March 5, 2012
It is fairly obvious Obama and Congress rushed through H.R. 347 in order to curtail demonstrations that will undoubtedly occur during both Democrat and Republican conventions this summer. Also known as the “Federal Restricted Buildings and Grounds Improvement Act of 2011,” the bill makes it a felony to disrupt or protest at any place or event attended by any person with secret service protection.
“Current law makes it illegal to enter or remain in an area where certain government officials (more particularly, those with Secret Service protection) will be visiting temporarily if and only if the person knows it’s illegal to enter the restricted area but does so anyway,” Michigan Rep. Justin Amash wrote on his Facebook page. “[H.R. 347] expands current law to make it a crime to enter or remain in an area where an official is visiting even if the person does not know it’s illegal to be in that area and has no reason to suspect it’s illegal.”
Amash, Paul Broun, a Georgia Republican, and Ron Paul were the lone dissenting voices opposed to this bill, which is being called the “First Amendment Rights Eradication Act” designed specifically to counter the Occupy movement and other political groups opposed to the bankster regime in control of the Congress and the presidency. Democrats have characterized opposition to the bill as “a whole lot of kerfuffle over nothing.”
Gene Howington, a guest blogger on law professor Jonathan Turley’s blog, contends that the government deliberately made the language of H.R. 347 vague and overly broad. Howington writes that “it seems to be a trend that vague or overly broad language could be fairly described as being purposefully adopted allowing ‘wiggle room’ for Federal authorities to potentially abuse civil and human rights under the color of authority.”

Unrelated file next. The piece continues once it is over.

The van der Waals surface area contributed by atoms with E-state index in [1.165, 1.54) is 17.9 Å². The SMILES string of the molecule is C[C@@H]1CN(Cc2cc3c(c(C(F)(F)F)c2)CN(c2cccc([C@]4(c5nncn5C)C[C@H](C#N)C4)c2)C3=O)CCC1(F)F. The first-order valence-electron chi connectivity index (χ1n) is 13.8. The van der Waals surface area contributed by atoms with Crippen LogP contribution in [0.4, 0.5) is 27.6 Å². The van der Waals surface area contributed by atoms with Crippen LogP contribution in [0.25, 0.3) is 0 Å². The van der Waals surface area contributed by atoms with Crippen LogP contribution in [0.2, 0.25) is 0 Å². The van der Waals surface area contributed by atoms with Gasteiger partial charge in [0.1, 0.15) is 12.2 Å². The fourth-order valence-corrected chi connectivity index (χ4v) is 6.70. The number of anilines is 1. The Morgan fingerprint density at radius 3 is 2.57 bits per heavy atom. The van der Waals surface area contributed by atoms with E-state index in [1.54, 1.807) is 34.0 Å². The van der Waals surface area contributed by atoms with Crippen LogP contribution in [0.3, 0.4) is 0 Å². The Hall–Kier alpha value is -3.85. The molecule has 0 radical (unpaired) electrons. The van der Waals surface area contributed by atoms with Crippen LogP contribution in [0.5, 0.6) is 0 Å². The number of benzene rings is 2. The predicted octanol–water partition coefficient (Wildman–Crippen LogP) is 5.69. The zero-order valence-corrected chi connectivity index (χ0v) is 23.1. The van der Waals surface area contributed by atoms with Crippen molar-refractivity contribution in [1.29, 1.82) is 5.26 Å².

While the recently enacted and also vaguely worded NDAA “poses a threat to your 4th, 5th and 6th Amendment rights, the newest attack of vague language is aimed at your 1st Amendment rights of Freedom of Speech, Freedom of Assembly and Freedom to Petition,” Howington notes. “As currently worded, it might as well have been called the ‘Federal We’re Too Important To Be Annoyed By Your Protest Act of 2011’ or (as described by Rep. Justin Amash (R-MI), one of the few Representatives to vote against the bill) the ‘First Amendment Rights Eradication Act’ because it effectively outlaws protests near people who are ‘authorized’ to be protected by the Secret Service.”
In 1998, Bill Clinton signed Presidential Decision Directive 62 establishing the National Special Security Events, or NSSE, a directive making the Secret Service responsible for security at designated events, including presidential nominating conventions. Other events under NSEE include summits of world leaders, meetings of international organizations, and presidential inaugurations. In other words, with the passage of this bill, it will now be a felony to protest the G20 and globalist “trade” summits and other neoliberal confabs where international banksters and their minions plot our future behind closed doors.
Such a draconian restriction of the First Amendment is another step in an effort to outlaw all protest against the government, especially at events where the controllers discuss and finalize their plans to implement world government and a centralized global banking system. The global elite have repeatedly demonstrated their animosity toward the Constitution and the Bill of Rights. Taking down the First Amendment – in addition to the Fourth, Fifth, Sixth and most importantly the Second – under the bogus and contrived aegis of a manufactured war on terror amply reveals what they have a mind: a gulag panopticon where resistance is not only futile, but illegal, and where the slaves are disarmed and powerless to effectuate change.